There is no actual Camille in Willa Cather's "A Death in the Desert," but the character Katharine Gaylord in the story likens herself to Camille as she enters a room, saying,
You see I make the traditional Camille entrance—with the cough.
Katharine is alluding to a work by Alexandre Dumas called Camille, which was made famous by Verdi's opera La Traviata. In Dumas's work, Marguerite, nicknamed Camille, dies tragically of consumption, the disease we today would call tuberculosis.
Although it is not said specifically that Katharine is dying of tuberculosis, her cough, her comparison of herself to Camille, and her brother's words all suggest tuberculosis. Her brother says,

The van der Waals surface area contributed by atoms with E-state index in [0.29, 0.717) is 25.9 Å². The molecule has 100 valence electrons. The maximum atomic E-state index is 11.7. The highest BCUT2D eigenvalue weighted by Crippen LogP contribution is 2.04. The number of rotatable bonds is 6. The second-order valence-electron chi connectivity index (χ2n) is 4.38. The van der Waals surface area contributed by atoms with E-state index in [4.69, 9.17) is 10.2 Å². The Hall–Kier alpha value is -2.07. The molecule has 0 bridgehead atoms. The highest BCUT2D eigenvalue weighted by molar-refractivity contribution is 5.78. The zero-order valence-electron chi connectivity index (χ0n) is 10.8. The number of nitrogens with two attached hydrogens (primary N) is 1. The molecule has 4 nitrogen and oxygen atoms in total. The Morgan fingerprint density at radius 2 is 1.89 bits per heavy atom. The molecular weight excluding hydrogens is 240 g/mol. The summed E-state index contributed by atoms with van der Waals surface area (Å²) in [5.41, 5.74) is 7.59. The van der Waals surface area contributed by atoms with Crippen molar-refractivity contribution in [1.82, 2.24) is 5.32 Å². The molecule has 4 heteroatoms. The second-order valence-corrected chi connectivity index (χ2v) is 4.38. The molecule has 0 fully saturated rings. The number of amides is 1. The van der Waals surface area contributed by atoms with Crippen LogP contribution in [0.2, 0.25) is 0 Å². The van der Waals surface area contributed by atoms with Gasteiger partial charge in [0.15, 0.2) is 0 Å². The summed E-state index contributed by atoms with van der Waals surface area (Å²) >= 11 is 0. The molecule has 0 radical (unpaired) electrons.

It's her lungs, you know.... She hasn't the ghost of a chance.
Camille also didn't have a chance of surviving her wasting disease.
Katharine leaves her natural urban habitat to die in the country, just as Camille leaves the city to die in the country. Neither woman can be with the man she loves at her death. Camille has been prevailed upon by the father of her lover, Armand, to nobly separate herself from Armand, so as not to cause a scandal for Armand or ruin his sister's chance at marriage. Katharine has to settle for being with Everett and not with the man she truly loves, Everett's famous musician brother, Adriance. Everett writes to Adriance about Katharine, but Adriance is in Granada, Spain, far too distant in those days for him to get home in time to see her. She dies in Everett's arms, calling him Adriance.